P-values and statistical significance: New ideas for interpreting scientific results


When statistician Nicole Lazar published an editorial in The American Statistician earlier this year advocating changes in the way scientists handle the troublesome issue of statistical significance, her father—who trained as a sociologist—asked her, "Are you getting death threats on Twitter?"

Lazar, a professor of statistics at the University of Georgia, doesn't use Twitter, but the question reveals how contentious the issue of statistical significance is. "You don't often think about statisticians getting emotional about things," Lazar told an audience of writers attending the Science Writers 2019 conference held in State College, Pa.,"but this is a topic that's been raising a lot of passion and discussion in our field.” Lazar spoke on Oct. 27 as part of the New Horizons in Science briefing organized by the Council for the Advancement of Science Writing (CASW).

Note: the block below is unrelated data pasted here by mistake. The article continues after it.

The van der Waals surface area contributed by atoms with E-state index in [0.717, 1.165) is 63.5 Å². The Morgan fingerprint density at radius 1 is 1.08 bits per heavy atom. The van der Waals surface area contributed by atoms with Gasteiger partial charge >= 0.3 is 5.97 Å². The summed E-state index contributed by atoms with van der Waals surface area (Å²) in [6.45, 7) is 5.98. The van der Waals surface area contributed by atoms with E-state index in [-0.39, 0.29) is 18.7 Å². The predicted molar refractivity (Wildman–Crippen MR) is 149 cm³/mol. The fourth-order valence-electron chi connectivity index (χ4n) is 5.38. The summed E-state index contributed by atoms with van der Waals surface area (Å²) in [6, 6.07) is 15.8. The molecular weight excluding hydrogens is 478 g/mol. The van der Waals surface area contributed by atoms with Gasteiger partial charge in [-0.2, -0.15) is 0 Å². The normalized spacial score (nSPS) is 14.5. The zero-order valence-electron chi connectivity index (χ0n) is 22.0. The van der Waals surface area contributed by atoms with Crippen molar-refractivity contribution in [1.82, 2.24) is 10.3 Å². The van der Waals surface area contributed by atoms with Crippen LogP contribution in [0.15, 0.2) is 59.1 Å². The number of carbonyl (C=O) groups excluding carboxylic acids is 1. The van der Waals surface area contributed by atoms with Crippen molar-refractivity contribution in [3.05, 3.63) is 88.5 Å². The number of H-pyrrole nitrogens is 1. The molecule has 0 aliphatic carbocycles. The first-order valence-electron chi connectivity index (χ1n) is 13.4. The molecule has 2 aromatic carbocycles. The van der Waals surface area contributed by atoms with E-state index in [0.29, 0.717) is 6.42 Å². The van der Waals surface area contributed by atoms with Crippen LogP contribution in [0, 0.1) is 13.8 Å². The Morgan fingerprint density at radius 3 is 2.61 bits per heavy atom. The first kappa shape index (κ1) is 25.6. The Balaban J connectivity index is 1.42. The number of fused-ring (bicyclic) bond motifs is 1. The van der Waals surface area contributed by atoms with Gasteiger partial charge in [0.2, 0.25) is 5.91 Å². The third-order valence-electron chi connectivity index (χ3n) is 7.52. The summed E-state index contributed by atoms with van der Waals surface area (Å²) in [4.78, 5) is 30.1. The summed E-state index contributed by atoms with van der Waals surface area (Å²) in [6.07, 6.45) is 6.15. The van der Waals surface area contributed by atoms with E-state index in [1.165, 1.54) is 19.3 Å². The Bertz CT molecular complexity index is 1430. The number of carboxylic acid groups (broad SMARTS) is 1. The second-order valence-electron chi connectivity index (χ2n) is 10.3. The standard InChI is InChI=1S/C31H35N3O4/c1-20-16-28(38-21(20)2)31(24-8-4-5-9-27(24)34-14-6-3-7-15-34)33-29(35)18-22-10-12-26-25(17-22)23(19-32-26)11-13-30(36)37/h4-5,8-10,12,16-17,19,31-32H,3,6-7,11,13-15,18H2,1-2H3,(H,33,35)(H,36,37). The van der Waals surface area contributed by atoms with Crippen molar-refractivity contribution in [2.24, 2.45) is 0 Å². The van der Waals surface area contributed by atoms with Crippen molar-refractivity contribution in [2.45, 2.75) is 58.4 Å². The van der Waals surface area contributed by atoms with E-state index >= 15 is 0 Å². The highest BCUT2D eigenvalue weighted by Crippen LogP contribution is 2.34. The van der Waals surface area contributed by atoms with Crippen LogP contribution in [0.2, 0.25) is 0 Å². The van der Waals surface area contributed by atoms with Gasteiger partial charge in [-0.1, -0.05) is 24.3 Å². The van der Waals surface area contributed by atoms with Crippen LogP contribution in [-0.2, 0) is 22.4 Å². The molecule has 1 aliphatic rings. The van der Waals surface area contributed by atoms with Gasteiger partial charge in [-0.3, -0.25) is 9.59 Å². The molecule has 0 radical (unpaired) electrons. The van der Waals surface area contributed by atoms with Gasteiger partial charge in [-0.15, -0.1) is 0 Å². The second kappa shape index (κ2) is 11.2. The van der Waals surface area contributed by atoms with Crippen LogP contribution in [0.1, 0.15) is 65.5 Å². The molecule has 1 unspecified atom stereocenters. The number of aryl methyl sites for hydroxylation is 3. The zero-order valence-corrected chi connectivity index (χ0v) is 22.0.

Many scientists determine whether the results of their experiments are “statistically significant” by using statistical tests that result in a number known as the “p-value.” A p-value of less than 0.05 is commonly considered significant, and often erroneously characterized as meaning the findings are not likely to be the result of chance. What the number actually reveals is less straightforward, and even scientists have trouble explaining the precise meaning of the p-value. Using the threshold of < 0.05 has been shown to be problematic, misleading, and even dangerous. Lazar’s editorial, “Moving to a World Beyond 'p < 0.05',” discusses several possibilities that will give researchers alternatives to an arbitrary p-value cut-off.

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